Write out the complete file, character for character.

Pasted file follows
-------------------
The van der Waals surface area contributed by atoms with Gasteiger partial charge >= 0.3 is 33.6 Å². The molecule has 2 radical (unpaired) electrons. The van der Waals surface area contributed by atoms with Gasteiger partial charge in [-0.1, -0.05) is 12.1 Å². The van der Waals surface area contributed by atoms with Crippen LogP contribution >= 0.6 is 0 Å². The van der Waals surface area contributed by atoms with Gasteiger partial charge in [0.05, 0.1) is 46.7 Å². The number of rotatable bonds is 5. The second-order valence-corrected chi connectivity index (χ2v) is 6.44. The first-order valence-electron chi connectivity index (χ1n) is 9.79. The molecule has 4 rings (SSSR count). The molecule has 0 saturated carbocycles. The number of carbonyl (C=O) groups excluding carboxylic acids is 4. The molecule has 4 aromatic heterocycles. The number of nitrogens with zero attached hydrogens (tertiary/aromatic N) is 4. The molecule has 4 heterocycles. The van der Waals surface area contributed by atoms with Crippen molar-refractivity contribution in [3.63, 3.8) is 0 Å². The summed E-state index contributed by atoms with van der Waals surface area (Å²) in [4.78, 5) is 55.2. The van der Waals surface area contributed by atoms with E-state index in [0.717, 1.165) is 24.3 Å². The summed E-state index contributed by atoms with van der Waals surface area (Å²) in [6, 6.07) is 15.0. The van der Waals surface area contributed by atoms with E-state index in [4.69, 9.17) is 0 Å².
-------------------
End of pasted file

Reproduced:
The van der Waals surface area contributed by atoms with Gasteiger partial charge >= 0.3 is 33.6 Å². The molecule has 2 radical (unpaired) electrons. The van der Waals surface area contributed by atoms with Gasteiger partial charge in [-0.1, -0.05) is 12.1 Å². The van der Waals surface area contributed by atoms with Crippen LogP contribution >= 0.6 is 0 Å². The van der Waals surface area contributed by atoms with Gasteiger partial charge in [0.05, 0.1) is 46.7 Å². The number of rotatable bonds is 5. The second-order valence-corrected chi connectivity index (χ2v) is 6.44. The first-order valence-electron chi connectivity index (χ1n) is 9.79. The molecule has 4 rings (SSSR count). The molecule has 0 saturated carbocycles. The number of carbonyl (C=O) groups excluding carboxylic acids is 4. The molecule has 4 aromatic heterocycles. The number of nitrogens with zero attached hydrogens (tertiary/aromatic N) is 4. The molecule has 4 heterocycles. The van der Waals surface area contributed by atoms with Crippen molar-refractivity contribution in [3.63, 3.8) is 0 Å². The summed E-state index contributed by atoms with van der Waals surface area (Å²) in [4.78, 5) is 55.2. The van der Waals surface area contributed by atoms with E-state index in [0.717, 1.165) is 24.3 Å². The summed E-state index contributed by atoms with van der Waals surface area (Å²) in [6, 6.07) is 15.0. The van der Waals surface area contributed by atoms with E-state index in [4.69, 9.17) is 0 Å².